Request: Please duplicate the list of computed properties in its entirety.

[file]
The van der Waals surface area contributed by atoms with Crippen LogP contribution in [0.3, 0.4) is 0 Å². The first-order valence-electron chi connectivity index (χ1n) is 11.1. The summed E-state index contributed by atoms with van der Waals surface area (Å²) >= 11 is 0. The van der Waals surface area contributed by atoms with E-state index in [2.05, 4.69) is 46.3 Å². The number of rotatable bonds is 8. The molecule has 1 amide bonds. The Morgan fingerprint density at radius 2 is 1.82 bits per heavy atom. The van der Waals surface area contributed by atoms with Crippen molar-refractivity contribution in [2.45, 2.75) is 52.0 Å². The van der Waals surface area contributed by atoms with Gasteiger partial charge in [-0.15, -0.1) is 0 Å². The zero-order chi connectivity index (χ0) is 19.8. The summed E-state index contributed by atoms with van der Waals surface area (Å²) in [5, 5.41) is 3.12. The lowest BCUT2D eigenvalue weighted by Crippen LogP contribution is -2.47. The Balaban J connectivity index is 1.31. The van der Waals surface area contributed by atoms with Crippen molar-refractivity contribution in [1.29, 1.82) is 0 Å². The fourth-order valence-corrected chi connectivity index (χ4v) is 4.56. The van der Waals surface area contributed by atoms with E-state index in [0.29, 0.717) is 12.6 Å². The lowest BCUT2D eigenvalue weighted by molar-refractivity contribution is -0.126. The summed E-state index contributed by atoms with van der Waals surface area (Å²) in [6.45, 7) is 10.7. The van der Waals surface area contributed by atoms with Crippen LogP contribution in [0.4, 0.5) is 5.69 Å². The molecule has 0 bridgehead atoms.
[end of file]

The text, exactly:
The van der Waals surface area contributed by atoms with Crippen LogP contribution in [0.3, 0.4) is 0 Å². The first-order valence-electron chi connectivity index (χ1n) is 11.1. The summed E-state index contributed by atoms with van der Waals surface area (Å²) >= 11 is 0. The van der Waals surface area contributed by atoms with E-state index in [2.05, 4.69) is 46.3 Å². The number of rotatable bonds is 8. The molecule has 1 amide bonds. The Morgan fingerprint density at radius 2 is 1.82 bits per heavy atom. The van der Waals surface area contributed by atoms with Crippen molar-refractivity contribution in [2.45, 2.75) is 52.0 Å². The van der Waals surface area contributed by atoms with Gasteiger partial charge in [-0.15, -0.1) is 0 Å². The zero-order chi connectivity index (χ0) is 19.8. The summed E-state index contributed by atoms with van der Waals surface area (Å²) in [5, 5.41) is 3.12. The lowest BCUT2D eigenvalue weighted by Crippen LogP contribution is -2.47. The Balaban J connectivity index is 1.31. The van der Waals surface area contributed by atoms with Crippen molar-refractivity contribution in [1.29, 1.82) is 0 Å². The fourth-order valence-corrected chi connectivity index (χ4v) is 4.56. The van der Waals surface area contributed by atoms with E-state index in [0.29, 0.717) is 12.6 Å². The lowest BCUT2D eigenvalue weighted by molar-refractivity contribution is -0.126. The summed E-state index contributed by atoms with van der Waals surface area (Å²) in [6.45, 7) is 10.7. The van der Waals surface area contributed by atoms with Crippen LogP contribution in [0.4, 0.5) is 5.69 Å². The molecule has 0 bridgehead atoms.